Betrayal and Job’s Friends (poem)

One of my favorite relatives sent me a message last night that it was her cousin whose exhusband  killed her at a church in Federal Way this week.  A mom with three little kids….a big loving extended family in SO much pain….what can you say?

 If one of the lessons in the Book of Job means anything, it might best to not say too much.  Not think there is an answer to why, or what it means, or how this could happen.   Job’s friends came to “comfort” him and ended up making him feel worse.  They talked too much.  Said things they had no right to say.  In the end of the story, God toasted them for misrepresenting His heart.  The only time they really did Job any good was when they sat in the ashes with him as he grieved.  There is a lesson there about presumption and talking way too much….there is a time to talk and a time to listen.

Years ago, I was present at court while a young friend told of her step-dad’s crimes against her humanity. Going home from that experience, I was struck silent by the depth of his betrayal of her and of her mother.  As a person of faith, I wanted to encourage, but words seemed so USELESS!  This poem was the result…..

The Betrayal

The night is dark and stormy
There’s a cold wind in my soul
Seems like I’ve been torn apart
And never will be whole.

The suffocating weight that rests
Upon my broken heart
Holds me in my silence–
Lord, when will the healing start?

I cast about in frantic hope
That there might somehow be
Someone who can reach out
To break these chains and set me free.

But who can know the torment?
Who can really comprehend
Unless they too have been betrayed
By lover or by friend?

As I cower in desperation
And in fear of what shall be,
A picture comes to mind
I know that You have given me…

I see you hanging on a cross
In agony betrayed,
Naked, torn and bleeding
So from sin we can be saved.

The one who lived and walked with You,
With whom You shared Your soul
Was the person who betrayed You—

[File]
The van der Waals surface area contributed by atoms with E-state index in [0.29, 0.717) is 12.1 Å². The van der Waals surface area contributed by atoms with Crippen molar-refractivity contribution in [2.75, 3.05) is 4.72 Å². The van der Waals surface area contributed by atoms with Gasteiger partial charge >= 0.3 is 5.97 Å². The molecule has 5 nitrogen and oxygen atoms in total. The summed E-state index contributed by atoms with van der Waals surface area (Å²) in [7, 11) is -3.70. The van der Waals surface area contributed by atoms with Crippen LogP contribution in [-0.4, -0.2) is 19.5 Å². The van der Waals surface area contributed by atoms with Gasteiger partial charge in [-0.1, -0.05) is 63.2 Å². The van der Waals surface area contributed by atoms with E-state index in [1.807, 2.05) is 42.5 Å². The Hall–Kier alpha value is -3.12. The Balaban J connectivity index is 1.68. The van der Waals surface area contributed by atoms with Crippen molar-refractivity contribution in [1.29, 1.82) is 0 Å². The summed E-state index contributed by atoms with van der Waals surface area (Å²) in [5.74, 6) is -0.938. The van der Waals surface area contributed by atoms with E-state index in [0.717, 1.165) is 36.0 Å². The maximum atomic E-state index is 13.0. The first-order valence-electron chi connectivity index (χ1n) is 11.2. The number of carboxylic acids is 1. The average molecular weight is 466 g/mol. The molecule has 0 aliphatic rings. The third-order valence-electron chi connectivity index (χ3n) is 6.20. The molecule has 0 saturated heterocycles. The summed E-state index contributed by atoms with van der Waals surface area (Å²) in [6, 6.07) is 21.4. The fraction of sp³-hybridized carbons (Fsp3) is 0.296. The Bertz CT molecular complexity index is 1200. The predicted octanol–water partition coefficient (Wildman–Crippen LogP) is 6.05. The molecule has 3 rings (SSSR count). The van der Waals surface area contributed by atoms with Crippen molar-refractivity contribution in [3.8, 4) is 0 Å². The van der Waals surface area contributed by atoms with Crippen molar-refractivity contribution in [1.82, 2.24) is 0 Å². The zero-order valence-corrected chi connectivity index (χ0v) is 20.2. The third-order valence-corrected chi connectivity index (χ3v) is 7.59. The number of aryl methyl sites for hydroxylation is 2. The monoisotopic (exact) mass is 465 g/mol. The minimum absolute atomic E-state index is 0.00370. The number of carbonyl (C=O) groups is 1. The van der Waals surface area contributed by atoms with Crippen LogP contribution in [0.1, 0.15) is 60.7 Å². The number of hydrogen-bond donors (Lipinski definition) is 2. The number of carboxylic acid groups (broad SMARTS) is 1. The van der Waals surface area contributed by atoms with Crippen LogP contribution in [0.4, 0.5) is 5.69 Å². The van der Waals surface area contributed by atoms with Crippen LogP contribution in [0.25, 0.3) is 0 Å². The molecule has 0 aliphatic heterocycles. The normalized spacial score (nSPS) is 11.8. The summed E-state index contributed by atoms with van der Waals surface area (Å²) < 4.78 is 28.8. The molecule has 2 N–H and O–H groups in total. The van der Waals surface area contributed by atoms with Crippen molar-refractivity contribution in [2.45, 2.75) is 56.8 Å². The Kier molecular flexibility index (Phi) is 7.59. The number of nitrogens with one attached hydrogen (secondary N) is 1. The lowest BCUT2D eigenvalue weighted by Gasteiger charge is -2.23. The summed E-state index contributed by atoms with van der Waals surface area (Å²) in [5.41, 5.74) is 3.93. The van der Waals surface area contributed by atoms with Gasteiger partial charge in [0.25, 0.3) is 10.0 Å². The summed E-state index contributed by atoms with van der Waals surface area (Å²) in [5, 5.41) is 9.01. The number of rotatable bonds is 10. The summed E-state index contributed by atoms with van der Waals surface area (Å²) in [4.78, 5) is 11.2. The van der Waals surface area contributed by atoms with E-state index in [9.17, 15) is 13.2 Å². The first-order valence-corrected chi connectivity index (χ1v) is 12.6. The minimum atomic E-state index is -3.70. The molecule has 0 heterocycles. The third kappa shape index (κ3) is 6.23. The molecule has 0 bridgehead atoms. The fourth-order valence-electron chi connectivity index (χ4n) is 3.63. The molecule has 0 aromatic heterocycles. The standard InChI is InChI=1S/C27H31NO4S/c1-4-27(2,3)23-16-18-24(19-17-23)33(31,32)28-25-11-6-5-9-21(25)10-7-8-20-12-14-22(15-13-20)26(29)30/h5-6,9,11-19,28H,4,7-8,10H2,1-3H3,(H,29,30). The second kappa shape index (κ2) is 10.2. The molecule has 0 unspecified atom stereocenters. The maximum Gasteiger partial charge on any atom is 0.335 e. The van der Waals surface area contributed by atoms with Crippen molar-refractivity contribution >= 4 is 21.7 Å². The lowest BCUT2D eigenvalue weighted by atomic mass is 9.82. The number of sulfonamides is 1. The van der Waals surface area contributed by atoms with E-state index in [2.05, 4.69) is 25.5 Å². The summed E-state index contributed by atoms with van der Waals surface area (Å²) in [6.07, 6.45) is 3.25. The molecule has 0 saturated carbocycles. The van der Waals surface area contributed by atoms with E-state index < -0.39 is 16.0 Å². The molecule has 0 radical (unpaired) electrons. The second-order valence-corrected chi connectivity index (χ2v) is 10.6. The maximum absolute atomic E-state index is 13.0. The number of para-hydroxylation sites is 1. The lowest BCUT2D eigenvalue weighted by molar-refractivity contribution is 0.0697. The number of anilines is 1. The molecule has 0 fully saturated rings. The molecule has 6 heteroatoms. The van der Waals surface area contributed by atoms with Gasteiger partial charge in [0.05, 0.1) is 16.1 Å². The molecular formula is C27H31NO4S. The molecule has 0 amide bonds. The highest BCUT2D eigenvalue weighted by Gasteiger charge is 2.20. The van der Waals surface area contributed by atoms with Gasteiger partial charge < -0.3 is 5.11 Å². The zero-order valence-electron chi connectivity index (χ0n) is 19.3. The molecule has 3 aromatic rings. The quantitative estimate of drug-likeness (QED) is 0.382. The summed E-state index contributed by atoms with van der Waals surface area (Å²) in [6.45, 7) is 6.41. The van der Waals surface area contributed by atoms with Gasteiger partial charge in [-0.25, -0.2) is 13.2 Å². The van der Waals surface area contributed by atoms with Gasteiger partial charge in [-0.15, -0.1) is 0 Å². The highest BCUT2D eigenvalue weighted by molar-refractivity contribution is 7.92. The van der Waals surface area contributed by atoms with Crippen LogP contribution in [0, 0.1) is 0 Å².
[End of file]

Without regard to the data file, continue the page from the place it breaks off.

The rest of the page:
All my agony You know!

©Teresa Norman 1988

Advertisements

Reasons to Swear

I stopped swearing once, for a really long time.  I thought it was the thing to do.  You know, Christians are supposed to talk nice, and not use bad words with a lot of gusto and expression?  But there are no nice ways to say the guy threatened to kill his girlfriend and then spent some time pounding her in the stomach and dragging her around the house with their toddler screaming while Mommy got beat again.  There’s no nice words!  There are also no nice words to describe the actions of a stepfather who took a heavy object to his 15 year old stepdaughter’s head and left her needing 20 staples and stitches.  Some of what people do to each other is indescribable!

I suppose there are people who have never known a victim of domestic violence.  To them, that’s just a news story, a statistic, or something that happens to some unknown little understood “other” out there somewhere.  This week, I see the faces, the arms, the stomach bruises of the friends mentioned above.  I give thanks that they are alive with minimal permanent physical damages.  I give thanks for the community that is surrounding one of them and loving her and walking with her through this stage of her life, and look for opportunities to encourage the other one to look towards faith-that she is a child of God, imperfect but of infinite value,one who deserves way different than she has accepted from this #($&^! who broke his promises yet again.

The Unite To End Violence Against Women Campaign of the UN (click on the link) states that the most common form of violence against women is the one inflicted by an intimate partner–that women aged 15-44 are more at risk from rape and domestic violence than from cancer, motor accidents, war and malaria, and that half of all women who die from homicide are killed by their current or former husbands or partners.  It is so widespread, we ALL probably know victims, even if we don’t know it.

I loved hearing Pastor Eugene say in last week’s sermon that a woman who is being beat doesn’t have to stand there and take it.  That SHOULD be a no brainer, but too often churches have blamed the victim (and guys can be victims too-my Dad was).

I know swearing doesn’t really help.  But, I’m not sure what other kind of words to use expressing absolute frustration, outrage, and powerlessness to God on this one.  Would rather stick to the important words–like “You don’t deserve this!” and “WHAT CAN WE DO TO HELP!!!!!?”

(Too little, but better than nothing?: Childcare while Mom goes to counseling or court, help with paperwork, drop off a meal, help find a new apartment….listen, love, listen some more, speak truth, include her and the kids in your family, pray, provide bus passes)  Ideas??

How to help?

National Domestic Violence Hotline (resources and contacts in all 50 states)

Because It Matters (resource site for those in the church experiencing domestic violence or other forms of abuse)